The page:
from what Jane tells me he must be a very
wonderful person. It seems that he was born in an African jungle, and
brought up by fierce, anthropoid apes. He had never seen a white man
or woman until Professor Porter and his party were marooned on the
coast right at the threshold of his tiny cabin. He saved them from all
manner of terrible beasts, and accomplished the most wonderful feats
imaginable, and then to cap the climax he fell in love with Jane and
she with him, though she never really knew it for sure until she had
promised herself to Lord Greystoke."
"Most remarkable," murmured Tarzan, cudgeling his brain for some
pretext upon which to turn the subject. He delighted in hearing Hazel
Strong talk of Jane, but when he was the subject of the conversation he
was bored and embarrassed. But he was soon given a respite, for the
girl's mother joined them, and the talk became general.
The next few days passed uneventfully. The sea was quiet. The sky was
clear. The steamer plowed steadily on toward the south without pause.
Tarzan spent quite a little time with Miss Strong and her mother. They
whiled away their hours on deck reading, talking, or taking pictures
with Miss Strong's camera. When the sun had set they walked.
One day Tarzan found Miss Strong in conversation with a stranger, a man
he had not seen on board before. As he approached the couple the man
bowed to the girl and turned to walk away.
"Wait, Monsieur Thuran," said Miss Strong; "you must meet Mr. Caldwell.
We are all fellow passengers, and should be acquainted."
The two men shook hands. As Tarzan looked into the eyes of Monsieur
Thuran he was struck by the strange familiarity of their expression.
"I have had the honor of monsieur's acquaintance in the past, I am
sure," said Tarzan, "though I cannot recall the circumstances."
Monsieur Thuran appeared ill at ease.
"I cannot say, monsieur," he replied. "It may be so. I have had that
identical sensation myself when meeting a stranger."
"Monsieur Thuran has been explaining some of the mysteries of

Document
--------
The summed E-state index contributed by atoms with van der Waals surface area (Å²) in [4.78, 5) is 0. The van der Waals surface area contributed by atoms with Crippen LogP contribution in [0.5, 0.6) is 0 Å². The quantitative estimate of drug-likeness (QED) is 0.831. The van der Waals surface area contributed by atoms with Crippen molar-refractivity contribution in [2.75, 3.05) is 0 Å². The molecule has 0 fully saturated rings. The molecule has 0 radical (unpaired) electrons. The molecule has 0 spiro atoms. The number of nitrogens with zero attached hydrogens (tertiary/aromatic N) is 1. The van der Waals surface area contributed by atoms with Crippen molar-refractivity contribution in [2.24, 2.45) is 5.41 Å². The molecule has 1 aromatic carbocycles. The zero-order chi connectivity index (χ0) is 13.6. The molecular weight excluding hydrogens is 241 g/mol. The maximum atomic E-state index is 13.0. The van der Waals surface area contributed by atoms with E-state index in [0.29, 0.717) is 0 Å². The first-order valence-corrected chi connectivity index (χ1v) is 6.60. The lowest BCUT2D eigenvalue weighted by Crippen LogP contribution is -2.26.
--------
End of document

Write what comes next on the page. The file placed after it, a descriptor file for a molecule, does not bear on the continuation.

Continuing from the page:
navigation to me," explained the girl.
Tarzan paid little heed to the conversation that ensued--he was
attempting to recall where he had met Monsieur Thuran before. That it
had been under peculiar circumstances he was positive. Presently the
sun reached them, and the girl asked Monsieur Thuran to move her chair
farther back into the shade. Tarzan happened to be
'JOHN CARTER' Early the next morning I took the first train for Richmond and within two hours was being ushered into the room occupied by John Carter.Page 4
This experience, however, gave me some slightly increased assurance that, after all, I might indeed be in some, to me, unknown corner of Mars, and this was very possible since during my ten years' residence upon the planet I had explored but a comparatively tiny area of its vast expanse.Page 20
As we were to learn later, this precaution saved us from dire predicament, and was eventually the means of our salvation.Page 21
The roof was arched.Page 32
As the eyes of the layman so is the hand of the fighting man when it comes in contact with an implement of his vocation, and thus I did not need to look or reason to know that the dead man's revolver, lying where it had fallen when I struck it from his grasp, was at my disposal.Page 49
They were small fliers for the most part, built for two to three men.Page 51
Now and again a black warrior would rush from a nearby temple bearing a young woman in his arms.Page 53
The Thark's great weight was anchoring us to our doom.Page 58
Three now faced me, but the girl was working her way to a point that would soon permit her to reduce the number by one at least.Page 59
She could not comprehend.Page 61
"No harm will come to you.Page 91
When we reached the gardens of Issus we were led away from the temple instead of toward it.Page 93
"Very often," he replied.Page 111
Their regular breathing rose and fell in a soothing rhythm that seemed to me the sweetest music I ever had heard.Page 123
Quickly I hastened along the hallway in pursuit.Page 127
Soon I saw that the matter shortly would be taken entirely from my hands, for the eyes at my right were moving slowly nearer me, as were those at my left and those behind and before me.Page 141
On the other hand, the majority of the populace unquestionably would demand that we pay the penalty of our sacrilege.Page 158
Utter darkness prevailed.Page 160
I had won my point.Page 180
But I was to meet with a cruel disappointment.